There will be holes. There will be marks. There will be imperfections. Rustic furniture and reclaimed furniture embrace the beauty of the natural and celebrate its flaws. This is solid wood furniture that exudes warmth with organic character that gives off a relaxing vibe as it provides a connection to the past.
If smooth, shiny and seamless are what you’re after, then rustic and reclaimed may not be for you.
Originally, rustic style furniture utilized whatever materials were naturally occurring and available including twigs, logs, bark and saplings. Rustic furniture is rugged and imperfect and brings the beauty of the natural, outdoor world inside.
Characteristics of rustic style furniture include:
- Knots and some uneven edges
- Textured, rough surfaces
- Nail holes and saw marks
- Distressed wood
- Natural colors
- Simple designs
- Surfaces can appear weathered
- Strong, slightly rough profiles
Amish craftsmen often employ techniques where they fill the holes with epoxy for a smoother surface, but many fans of rustic furniture like to keep the holes natural and open.
The Amish Plank Top Leg Table shows off its rustic nature. Marks in the wood add to its charm.
The Amish Rustic Hickory Corner Buffet, The Amish Rustic Log Bed and the Amish Aspen Double Stump Dining Table display the knots, uneven edges, textured surfaces and natural corners rustic furniture is popular for.
Reclaimed furniture or barnwood furniture, is built with wood that’s been salvaged from old barns across the countryside. The wood is cleaned, kiln-dried and made into reclaimed furniture. The wood is rich with age and character and has its own unique history. Reclaimed wood has a story to tell.
Characteristics of reclaimed furniture include:
- Marks that may include knot holes, worm holes, sun spots and nail holes
- Appearance of knots where tree branches intersected the tree trunk
- An eco friendly nature as the wood is locally sourced and salvaged from old barns
- The use of barn beams
- Durability and strength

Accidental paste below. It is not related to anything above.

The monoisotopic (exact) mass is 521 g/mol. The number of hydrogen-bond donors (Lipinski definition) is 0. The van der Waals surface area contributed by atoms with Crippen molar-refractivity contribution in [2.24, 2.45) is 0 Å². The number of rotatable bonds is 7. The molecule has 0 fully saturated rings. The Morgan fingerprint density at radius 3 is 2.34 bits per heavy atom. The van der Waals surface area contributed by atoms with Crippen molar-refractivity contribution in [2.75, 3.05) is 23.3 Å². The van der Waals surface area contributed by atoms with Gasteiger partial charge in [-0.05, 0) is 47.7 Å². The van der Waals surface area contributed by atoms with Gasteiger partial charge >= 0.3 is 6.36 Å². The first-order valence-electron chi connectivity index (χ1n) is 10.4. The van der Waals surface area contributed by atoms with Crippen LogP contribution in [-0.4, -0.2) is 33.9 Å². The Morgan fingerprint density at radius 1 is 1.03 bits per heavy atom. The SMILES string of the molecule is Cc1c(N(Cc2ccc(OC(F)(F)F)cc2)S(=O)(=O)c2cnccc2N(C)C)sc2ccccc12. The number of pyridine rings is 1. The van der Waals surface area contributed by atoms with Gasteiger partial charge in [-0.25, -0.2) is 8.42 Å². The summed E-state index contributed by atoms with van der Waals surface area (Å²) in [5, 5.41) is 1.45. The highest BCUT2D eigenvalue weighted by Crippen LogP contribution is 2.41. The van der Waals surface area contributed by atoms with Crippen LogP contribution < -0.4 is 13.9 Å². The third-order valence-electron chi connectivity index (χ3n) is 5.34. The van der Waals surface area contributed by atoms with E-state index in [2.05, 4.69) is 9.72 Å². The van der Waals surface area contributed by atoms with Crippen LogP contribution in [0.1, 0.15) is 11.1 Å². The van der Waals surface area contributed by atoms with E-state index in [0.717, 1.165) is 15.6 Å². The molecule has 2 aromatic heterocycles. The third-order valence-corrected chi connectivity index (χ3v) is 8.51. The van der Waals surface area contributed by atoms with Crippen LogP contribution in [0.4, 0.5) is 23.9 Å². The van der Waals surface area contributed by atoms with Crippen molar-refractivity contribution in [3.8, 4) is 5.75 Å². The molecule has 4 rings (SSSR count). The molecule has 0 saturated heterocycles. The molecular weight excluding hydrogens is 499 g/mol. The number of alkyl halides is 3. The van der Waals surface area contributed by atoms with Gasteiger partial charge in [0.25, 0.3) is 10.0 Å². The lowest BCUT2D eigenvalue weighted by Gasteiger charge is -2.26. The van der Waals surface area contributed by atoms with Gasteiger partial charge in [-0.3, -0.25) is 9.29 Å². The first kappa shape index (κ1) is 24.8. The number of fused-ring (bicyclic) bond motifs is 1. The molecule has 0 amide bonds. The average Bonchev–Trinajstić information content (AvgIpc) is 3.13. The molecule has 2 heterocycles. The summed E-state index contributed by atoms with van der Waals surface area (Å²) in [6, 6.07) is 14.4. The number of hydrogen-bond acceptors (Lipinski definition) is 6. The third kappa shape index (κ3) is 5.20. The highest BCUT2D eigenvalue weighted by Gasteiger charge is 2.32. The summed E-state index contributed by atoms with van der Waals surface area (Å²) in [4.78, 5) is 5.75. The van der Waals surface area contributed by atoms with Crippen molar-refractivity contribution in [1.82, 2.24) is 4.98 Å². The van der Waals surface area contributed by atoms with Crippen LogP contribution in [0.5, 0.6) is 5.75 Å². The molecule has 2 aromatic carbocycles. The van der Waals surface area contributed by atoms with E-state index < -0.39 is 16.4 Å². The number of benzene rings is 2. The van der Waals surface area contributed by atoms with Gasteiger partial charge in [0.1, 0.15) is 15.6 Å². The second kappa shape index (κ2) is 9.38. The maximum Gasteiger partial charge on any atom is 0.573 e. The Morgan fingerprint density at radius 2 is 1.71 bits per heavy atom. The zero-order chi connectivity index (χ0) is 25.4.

- Weathering and wear throughout the years that results in one-of-a-kind pieces
- An authentic character
- A unique story
Reclaimed furniture is a rustic style itself. Initially, all the natural flaws like nail holes and worm holes are left open. There are various finishing processes and techniques woodworkers can use to fill holes including epoxy or special fittings they can do for a smoother finish. But the markings and aged appearance will remain. Often, owners choose to leave the holes open to preserve the character of the wood.
The Amish Reclaimed Barnwood Hall Tree
A close up of the reclaimed wood used for the Amish Reclaimed Barnwood Hall Tree shows a variety of nail holes, knots and sun spots that come with reclaimed furniture.
A Rustic Barnwood Wardrobe is strong and natural bedroom storage.
Distressing for Rustic Furniture
Distressing techniques are a great option for creating a time-worn aged look. This involves manually roughing up and altering the surface of the wood with different tools. While choosing distressing in varying degrees from light to heavy gives you more control over the final product, here are the points that are important to know about distressing.
- Creates an aged appearance
- Uses a variety of marking techniques that require tools like planers, ice picks, heavy chains, drill bits, saws
- Marks made that will appear in the wood include pin holes, indentations, nicks, simulated cracks, edges appear heavily worn
- Uses a variety of stains, paints and glazes
- Contributes to the warmth of rustic style
A close up on the door of the Amish Royal Court Buffet exemplifies how distressing techniques can create an aged appearance.
Distressed markings on the Ruff Sawn Meta Sequoia Two Drawer Nightstand create a popular time worn look.
Distressing techniques are explained in our Frequently Asked Questions Video Series.
If you’re looking to embrace the natural and the Wabi Sabi (beauty in imperfection) then both rustic and reclaimed furniture offer exciting options for your home furniture collection.